But why would The Order, this group of honorable and dedicated knights be helping this evil company?  Well, obviously, The Order doesn’t know that they’re evil.  Or do they?  I did mention a betrayal earlier. So yes, someone at or near the top of The Order and the larger Council know exactly what is going on.  But I’ll leave that spoiler out.  Just know, that you are betrayed.

Overall, I kind of think this is possibly the general aesthetic that the Van Helsing movie (you know, that terrible one with Wolverine) was going for and would have benefited from.  It has the atmosphere.  It has the mythical intrigue.  It has the action.  It has everything you want in a story, except a tidy ending.

The story is going along just fine.  You uncover secrets that the secrets of your betrayal were carrying.  There are multiple people responsible for your betrayal, you take out one of them, learn a secret that could topple The Order, are no longer a knight, and then boom.  You run into a large brick wall of a cliffhanger.  Wait, that’s a terrible analogy.  How about this?  You’re just strolling along, enjoying the story, then go all Wile E. Coyote and fall to your doom, because the land is no longer beneath you.

To say that there are some dangling plot threads left unresolved would be an understatement.  First off, one of the knights you’ve been fighting alongside still thinks you’re a traitor and rebel scum, and has made it her mission to kill you.  Secondly, the other evil guy that was part of your betrayal is still free doing his thing.  There could have been another 2-3 hours on this game, easily.  Or some DLC that continues this story.  Instead, there’s nothing.  It just seems like a setup for a sequel.

The gameplay is okay.  It’s a bunch of taking cover, shooting, taking cover, shooting, taking cover, reloading, shooting, running out of ammo, and scrambling to find more ammo until eventually no more bad guys show up.  Or, no more lycans are charging at you.  It’s the same thing over and over, with the occasional stealth or sniper bit thrown in occasionally.

And this is why I think it’s a barometer of what you want in a game.  The fighting is pretty simplistic.  The gun fights weren’t exactly fun.  Might they have been more challenging had I not played the game on easy?  Of course, but that’s not what I look for in a game.  I want the story.  So, I make it easy, mow down all of the mindless henchmen just so I can get to the next bit of story.  I think that’s why this game works so much for me.  I don’t care about the fighting bits, and just care about the story bits.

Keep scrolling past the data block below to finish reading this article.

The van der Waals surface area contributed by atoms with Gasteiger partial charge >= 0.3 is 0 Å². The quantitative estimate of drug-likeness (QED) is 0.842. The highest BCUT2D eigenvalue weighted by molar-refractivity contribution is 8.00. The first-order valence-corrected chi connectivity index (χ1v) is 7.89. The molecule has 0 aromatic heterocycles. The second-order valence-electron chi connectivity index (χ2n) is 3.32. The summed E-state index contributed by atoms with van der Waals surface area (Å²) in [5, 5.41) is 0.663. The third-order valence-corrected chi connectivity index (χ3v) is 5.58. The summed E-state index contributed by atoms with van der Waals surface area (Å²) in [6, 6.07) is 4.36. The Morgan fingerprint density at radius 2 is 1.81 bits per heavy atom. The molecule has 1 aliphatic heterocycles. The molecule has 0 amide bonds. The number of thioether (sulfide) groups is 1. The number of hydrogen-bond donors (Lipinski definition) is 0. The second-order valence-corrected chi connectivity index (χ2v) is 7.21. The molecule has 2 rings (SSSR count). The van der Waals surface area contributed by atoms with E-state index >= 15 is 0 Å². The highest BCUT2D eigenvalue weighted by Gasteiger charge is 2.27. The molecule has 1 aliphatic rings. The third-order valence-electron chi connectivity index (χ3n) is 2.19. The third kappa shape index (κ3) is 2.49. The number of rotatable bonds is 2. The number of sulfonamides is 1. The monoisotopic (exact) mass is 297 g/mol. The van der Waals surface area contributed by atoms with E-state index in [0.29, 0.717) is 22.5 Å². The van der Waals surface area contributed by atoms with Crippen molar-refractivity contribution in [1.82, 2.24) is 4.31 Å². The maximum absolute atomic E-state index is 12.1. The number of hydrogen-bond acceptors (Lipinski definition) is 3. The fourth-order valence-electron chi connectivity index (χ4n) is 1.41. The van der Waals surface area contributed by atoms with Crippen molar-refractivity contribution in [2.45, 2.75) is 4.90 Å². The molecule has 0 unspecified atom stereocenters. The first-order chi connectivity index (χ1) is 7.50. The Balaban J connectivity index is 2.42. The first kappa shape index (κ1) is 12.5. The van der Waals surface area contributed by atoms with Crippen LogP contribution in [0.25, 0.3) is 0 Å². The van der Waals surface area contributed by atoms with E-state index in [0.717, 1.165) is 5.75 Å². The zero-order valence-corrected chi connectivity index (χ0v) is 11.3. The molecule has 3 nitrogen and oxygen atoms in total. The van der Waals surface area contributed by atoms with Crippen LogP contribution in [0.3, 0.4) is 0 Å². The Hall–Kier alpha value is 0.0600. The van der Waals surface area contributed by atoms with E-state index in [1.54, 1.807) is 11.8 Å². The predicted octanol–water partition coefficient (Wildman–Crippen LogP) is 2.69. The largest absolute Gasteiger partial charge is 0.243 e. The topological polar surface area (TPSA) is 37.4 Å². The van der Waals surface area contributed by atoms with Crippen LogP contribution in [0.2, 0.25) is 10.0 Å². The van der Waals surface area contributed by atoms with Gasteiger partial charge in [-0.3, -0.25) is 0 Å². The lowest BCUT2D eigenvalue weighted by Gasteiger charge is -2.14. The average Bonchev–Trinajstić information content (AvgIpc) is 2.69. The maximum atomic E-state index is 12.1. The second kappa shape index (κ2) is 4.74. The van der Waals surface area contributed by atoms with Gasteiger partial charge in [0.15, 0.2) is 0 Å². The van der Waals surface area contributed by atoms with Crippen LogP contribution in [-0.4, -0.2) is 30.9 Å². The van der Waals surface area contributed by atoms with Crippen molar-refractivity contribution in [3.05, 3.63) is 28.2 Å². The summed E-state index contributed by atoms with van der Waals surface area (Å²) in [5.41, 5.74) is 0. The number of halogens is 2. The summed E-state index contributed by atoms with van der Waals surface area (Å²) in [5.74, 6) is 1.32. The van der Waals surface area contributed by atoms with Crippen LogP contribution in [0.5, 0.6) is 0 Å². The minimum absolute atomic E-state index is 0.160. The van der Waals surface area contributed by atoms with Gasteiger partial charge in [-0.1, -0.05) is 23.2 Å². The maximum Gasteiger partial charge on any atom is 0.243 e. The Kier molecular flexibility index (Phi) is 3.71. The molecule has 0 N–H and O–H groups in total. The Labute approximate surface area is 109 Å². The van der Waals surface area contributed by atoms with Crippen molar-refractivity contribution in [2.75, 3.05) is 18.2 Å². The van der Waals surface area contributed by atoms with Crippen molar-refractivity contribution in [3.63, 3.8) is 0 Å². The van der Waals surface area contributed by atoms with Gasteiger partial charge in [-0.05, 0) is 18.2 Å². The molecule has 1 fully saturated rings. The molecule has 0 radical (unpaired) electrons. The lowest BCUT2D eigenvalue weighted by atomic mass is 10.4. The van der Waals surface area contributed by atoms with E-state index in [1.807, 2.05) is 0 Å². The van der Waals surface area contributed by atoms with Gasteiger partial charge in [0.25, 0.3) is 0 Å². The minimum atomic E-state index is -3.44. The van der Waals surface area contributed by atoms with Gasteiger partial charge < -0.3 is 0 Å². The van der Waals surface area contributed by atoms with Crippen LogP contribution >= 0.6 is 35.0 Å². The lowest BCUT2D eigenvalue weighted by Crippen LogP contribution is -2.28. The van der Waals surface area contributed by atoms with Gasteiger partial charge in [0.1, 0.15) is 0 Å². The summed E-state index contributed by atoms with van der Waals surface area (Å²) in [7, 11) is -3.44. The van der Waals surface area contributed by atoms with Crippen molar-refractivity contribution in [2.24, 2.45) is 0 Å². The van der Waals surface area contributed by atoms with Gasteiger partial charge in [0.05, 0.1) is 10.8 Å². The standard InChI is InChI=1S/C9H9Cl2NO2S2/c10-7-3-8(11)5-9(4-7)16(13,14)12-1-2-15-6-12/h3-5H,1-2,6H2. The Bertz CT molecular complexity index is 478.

The order 1886 screenshot 2

However, if you’re someone sees cut scenes as just a bridge to get from one action bit to the next action bit, then I can easily imagine why you may not like this game.  And I wouldn’t blame you for having a negative opinion.  It’s just that I don’t share that opinion.

I thought it was nice to have a very linear game.  I don’t want everything to be open world.  Sometimes I just want to progress through the story, and not be taken out of it just because I have to traverse to that area.  Or not have to worry about my gear being too low of a level for the next area. Yes, sometimes side quests are nice, but does it make sense story-wise that instead of saving Hyrule, you’re trying to find bugs for a girl?  Or instead of dealing with the dragons, you decide to become a thief, and then an assassin.

Overall, I really liked this game, but I do wish there was another few hours of story to go through.  If you too like story driven games and can find this on the cheap, then I really suggest that you give this game a go.  If you’re looking for a nice shooter, then this game is probably not for you.